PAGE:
Granted, I have only owned the phone since July 2010, but definitely nothing to complain over besides the original battery.

I've had the Evo 4g since September and love it. I had a Palm Pre which had hi hopes, but they didn't get behind it enough. I too had a speaker problem and it was fixed in 30 minutes for free. I don't know why one of the posters lives with a bad speaker. It's an easy fix. I don't know if the same poster has never had a smart phone before, but they are all fragile and can break by dropping them. What would happen if you dropped your laptop? Put a case on it and for the most part you will be fine.

I don't have the battery problem everyone else has, but I don't have everything (GPS, Bluetooth, 4g) on unless I'm using it. Plus if you have Twitter, Facebook, stocks, news, email, weather, etc always syncing it will drain your battery faster. I just let my email and weather auto-sync all day. Everything else syncs when I go to that app. I charge it before I go to bed ( I was told it will wear out your battery down by leaving your charger plugged in after it is fully charged) and I get 24 hours out of it with the battery it came with.

Once you go to the bigger screen you will never go back. It reminds me of when I bought a wide screen monitor for my computer. I don't know how I got by on the older smaller screen. My friend has the iPhone 4 and I would never go that small of a screen after this. Plus the problems with the iPhone antenna problem has been magnified on the Verizon network. The phone is not to big to put in my jeans front pocket comfortably. It's actually thinner than my Pre.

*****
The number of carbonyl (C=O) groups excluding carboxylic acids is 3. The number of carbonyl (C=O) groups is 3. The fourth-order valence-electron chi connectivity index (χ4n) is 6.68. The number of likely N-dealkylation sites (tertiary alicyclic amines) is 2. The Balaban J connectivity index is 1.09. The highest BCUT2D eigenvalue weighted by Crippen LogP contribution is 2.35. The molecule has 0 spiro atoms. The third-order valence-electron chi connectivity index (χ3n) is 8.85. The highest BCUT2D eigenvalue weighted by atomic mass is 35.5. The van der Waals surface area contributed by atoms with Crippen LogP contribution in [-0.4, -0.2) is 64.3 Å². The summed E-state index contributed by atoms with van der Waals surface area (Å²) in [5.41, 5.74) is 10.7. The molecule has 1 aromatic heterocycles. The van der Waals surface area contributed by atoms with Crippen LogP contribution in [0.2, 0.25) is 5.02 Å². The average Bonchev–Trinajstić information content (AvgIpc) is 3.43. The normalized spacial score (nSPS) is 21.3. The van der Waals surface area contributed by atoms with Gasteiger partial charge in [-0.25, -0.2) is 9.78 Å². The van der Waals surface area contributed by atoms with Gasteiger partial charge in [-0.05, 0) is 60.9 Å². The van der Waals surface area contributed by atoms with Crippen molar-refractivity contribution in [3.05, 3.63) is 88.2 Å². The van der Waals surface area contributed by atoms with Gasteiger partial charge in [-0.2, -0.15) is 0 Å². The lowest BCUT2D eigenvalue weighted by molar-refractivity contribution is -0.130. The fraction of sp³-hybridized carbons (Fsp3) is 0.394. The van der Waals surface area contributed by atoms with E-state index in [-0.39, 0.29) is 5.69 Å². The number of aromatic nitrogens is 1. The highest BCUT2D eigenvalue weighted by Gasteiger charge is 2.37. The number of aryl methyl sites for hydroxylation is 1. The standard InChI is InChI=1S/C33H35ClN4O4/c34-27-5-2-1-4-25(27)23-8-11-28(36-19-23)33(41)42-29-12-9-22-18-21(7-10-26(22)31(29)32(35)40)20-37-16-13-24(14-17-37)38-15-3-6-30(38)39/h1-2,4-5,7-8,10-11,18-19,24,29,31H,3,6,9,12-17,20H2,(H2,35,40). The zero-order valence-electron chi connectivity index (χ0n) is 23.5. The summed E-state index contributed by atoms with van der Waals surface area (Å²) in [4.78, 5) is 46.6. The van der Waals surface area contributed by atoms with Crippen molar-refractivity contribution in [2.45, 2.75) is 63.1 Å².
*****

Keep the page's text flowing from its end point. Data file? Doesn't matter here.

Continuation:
I love the phone and Droid system.
( I was told it will wear out your battery down by leaving your charger plugged in after it is fully charged)

Modern lithium-ion battery chargers cut the charge current once maximum capacity is achieved. There is no danger except in the case of prolonged exposure to higher voltages at high temperatures, which won't occur with the Evo's supplied charger.
Anything Android, FTW. I just got an HTC G2 and :001_wub: it.
I think the EVO is a great phone and you can't go wrong with it.

Sadly, the Samsung Captivate I had turned out to be a be a big steaming pile, so I'd probably avoid some android phones. Like the Samsung Captivate, for starters.

However, switching to an iPhone solved all my problems. (ducks for cover) :lol: